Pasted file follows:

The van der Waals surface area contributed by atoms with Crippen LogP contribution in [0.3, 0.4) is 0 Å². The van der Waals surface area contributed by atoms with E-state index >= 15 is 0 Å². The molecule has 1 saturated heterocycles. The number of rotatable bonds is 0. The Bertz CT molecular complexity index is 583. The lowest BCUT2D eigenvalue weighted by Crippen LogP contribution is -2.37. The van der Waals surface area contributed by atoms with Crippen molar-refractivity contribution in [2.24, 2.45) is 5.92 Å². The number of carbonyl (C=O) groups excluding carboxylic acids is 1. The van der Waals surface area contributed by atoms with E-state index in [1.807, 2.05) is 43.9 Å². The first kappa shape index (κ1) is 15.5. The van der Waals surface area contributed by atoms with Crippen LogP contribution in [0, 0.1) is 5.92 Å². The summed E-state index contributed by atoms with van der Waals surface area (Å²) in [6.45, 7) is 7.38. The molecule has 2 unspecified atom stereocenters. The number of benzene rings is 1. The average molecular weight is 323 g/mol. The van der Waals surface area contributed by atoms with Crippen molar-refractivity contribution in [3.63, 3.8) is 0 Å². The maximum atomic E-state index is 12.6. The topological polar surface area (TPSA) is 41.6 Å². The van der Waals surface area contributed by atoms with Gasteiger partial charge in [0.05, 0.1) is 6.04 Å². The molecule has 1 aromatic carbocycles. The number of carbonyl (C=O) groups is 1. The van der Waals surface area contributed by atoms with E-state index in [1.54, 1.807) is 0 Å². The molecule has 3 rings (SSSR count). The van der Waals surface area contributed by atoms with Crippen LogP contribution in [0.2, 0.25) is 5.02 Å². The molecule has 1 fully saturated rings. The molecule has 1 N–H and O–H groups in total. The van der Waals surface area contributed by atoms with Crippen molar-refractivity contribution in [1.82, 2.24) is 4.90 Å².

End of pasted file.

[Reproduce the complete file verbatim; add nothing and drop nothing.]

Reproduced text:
The van der Waals surface area contributed by atoms with Crippen LogP contribution in [0.3, 0.4) is 0 Å². The van der Waals surface area contributed by atoms with E-state index >= 15 is 0 Å². The molecule has 1 saturated heterocycles. The number of rotatable bonds is 0. The Bertz CT molecular complexity index is 583. The lowest BCUT2D eigenvalue weighted by Crippen LogP contribution is -2.37. The van der Waals surface area contributed by atoms with Crippen molar-refractivity contribution in [2.24, 2.45) is 5.92 Å². The number of carbonyl (C=O) groups excluding carboxylic acids is 1. The van der Waals surface area contributed by atoms with E-state index in [1.807, 2.05) is 43.9 Å². The first kappa shape index (κ1) is 15.5. The van der Waals surface area contributed by atoms with Crippen LogP contribution in [0, 0.1) is 5.92 Å². The summed E-state index contributed by atoms with van der Waals surface area (Å²) in [6.45, 7) is 7.38. The molecule has 2 unspecified atom stereocenters. The number of benzene rings is 1. The average molecular weight is 323 g/mol. The van der Waals surface area contributed by atoms with Crippen molar-refractivity contribution in [3.63, 3.8) is 0 Å². The maximum atomic E-state index is 12.6. The topological polar surface area (TPSA) is 41.6 Å². The van der Waals surface area contributed by atoms with Gasteiger partial charge in [0.05, 0.1) is 6.04 Å². The molecule has 1 aromatic carbocycles. The number of carbonyl (C=O) groups is 1. The van der Waals surface area contributed by atoms with E-state index in [1.54, 1.807) is 0 Å². The molecule has 3 rings (SSSR count). The van der Waals surface area contributed by atoms with Crippen LogP contribution in [0.2, 0.25) is 5.02 Å². The molecule has 1 fully saturated rings. The molecule has 1 N–H and O–H groups in total. The van der Waals surface area contributed by atoms with Crippen molar-refractivity contribution in [1.82, 2.24) is 4.90 Å².